|Title||Clinical exome sequencing reveals locus heterogeneity and phenotypic variability of cohesinopathies.|
|Publication Type||Journal Article|
|Year of Publication||2019|
|Authors||Yuan, B, Neira, J, Pehlivan, D, Santiago-Sim, T, Song, X, Rosenfeld, J, Posey, JE, Patel, V, Jin, W, Adam, MP, Baple, EL, Dean, J, Fong, C-T, Hickey, SE, Hudgins, L, Leon, E, Madan-Khetarpal, S, Rawlins, L, Rustad, CF, Stray-Pedersen, A, Tveten, K, Wenger, O, Diaz, J, Jenkins, L, Martin, L, McGuire, M, Pietryga, M, Ramsdell, L, Slattery, L, Abid, F, Bertuch, AA, Grange, D, Immken, L, Schaaf, CP, Van Esch, H, Bi, W, Cheung, SWai, Breman, AM, Smith, JL, Shaw, C, Crosby, AH, Eng, CM, Yang, Y, Lupski, JR, Xiao, R, Liu, P|
|Corporate Authors||DDD study|
|Date Published||2019 03|
|Keywords||Adolescent, Alleles, Antigens, Nuclear, Biological Variation, Population, Carrier Proteins, Cell Cycle Proteins, Child, Child, Preschool, Chromosomal Proteins, Non-Histone, Cohort Studies, De Lange Syndrome, Exome, Female, Gene Frequency, Genetic Heterogeneity, Humans, INDEL Mutation, Male, Mutation, Nuclear Proteins, Phenotype, Polymorphism, Single Nucleotide, Proto-Oncogene Proteins, Retrospective Studies, Whole Exome Sequencing|
PURPOSE: Defects in the cohesin pathway are associated with cohesinopathies, notably Cornelia de Lange syndrome (CdLS). We aimed to delineate pathogenic variants in known and candidate cohesinopathy genes from a clinical exome perspective.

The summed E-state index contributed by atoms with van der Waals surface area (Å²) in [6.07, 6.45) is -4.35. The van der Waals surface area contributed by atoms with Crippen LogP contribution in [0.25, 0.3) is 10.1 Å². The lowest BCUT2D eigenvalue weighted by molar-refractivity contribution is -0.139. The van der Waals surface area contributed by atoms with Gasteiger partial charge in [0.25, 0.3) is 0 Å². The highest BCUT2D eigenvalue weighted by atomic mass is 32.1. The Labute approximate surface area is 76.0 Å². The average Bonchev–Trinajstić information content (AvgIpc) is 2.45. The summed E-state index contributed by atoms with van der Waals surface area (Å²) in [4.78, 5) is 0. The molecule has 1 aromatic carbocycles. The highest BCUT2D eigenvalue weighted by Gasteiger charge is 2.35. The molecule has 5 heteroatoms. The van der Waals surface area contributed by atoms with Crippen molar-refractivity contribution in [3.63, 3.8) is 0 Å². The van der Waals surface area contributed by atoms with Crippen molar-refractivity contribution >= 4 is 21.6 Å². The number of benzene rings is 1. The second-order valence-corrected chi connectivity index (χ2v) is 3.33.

METHODS: We retrospectively studied patients referred for clinical exome sequencing (CES, N = 10,698). Patients with causative variants in novel or recently described cohesinopathy genes were enrolled for phenotypic characterization.
RESULTS: Pathogenic or likely pathogenic single-nucleotide and insertion/deletion variants (SNVs/indels) were identified in established disease genes including NIPBL (N = 5), SMC1A (N = 14), SMC3 (N = 4), RAD21 (N = 2), and HDAC8 (N = 8). The phenotypes in this genetically defined cohort skew towards the mild end of CdLS spectrum as compared with phenotype-driven cohorts. Candidate or recently reported cohesinopathy genes were supported by de novo SNVs/indels in STAG1 (N = 3), STAG2 (N = 5), PDS5A (N = 1), and WAPL (N = 1), and one inherited SNV in PDS5A. We also identified copy-number deletions affecting STAG1 (two de novo, one of unknown inheritance) and STAG2 (one of unknown inheritance). Patients with STAG1 and STAG2 variants presented with overlapping features yet without characteristic facial features of CdLS.
CONCLUSION: CES effectively identified disease-causing alleles at the mild end of the cohensinopathy spectrum and enabled characterization of candidate disease genes.
|Alternate Journal||Genet Med|
|PubMed Central ID||PMC6395558|
|Grant List||G1001931 / MRC_ / Medical Research Council / United Kingdom |
/ / Department of Health / United Kingdom
R35 NS105078 / NS / NINDS NIH HHS / United States
K08 HG008986 / HG / NHGRI NIH HHS / United States
UM1 HG006542 / HG / NHGRI NIH HHS / United States
WT098051 / / Wellcome Trust / United Kingdom
R01 NS058529 / NS / NINDS NIH HHS / United States
/ / Wellcome Trust / United Kingdom
Clinical exome sequencing reveals locus heterogeneity and phenotypic variability of cohesinopathies.
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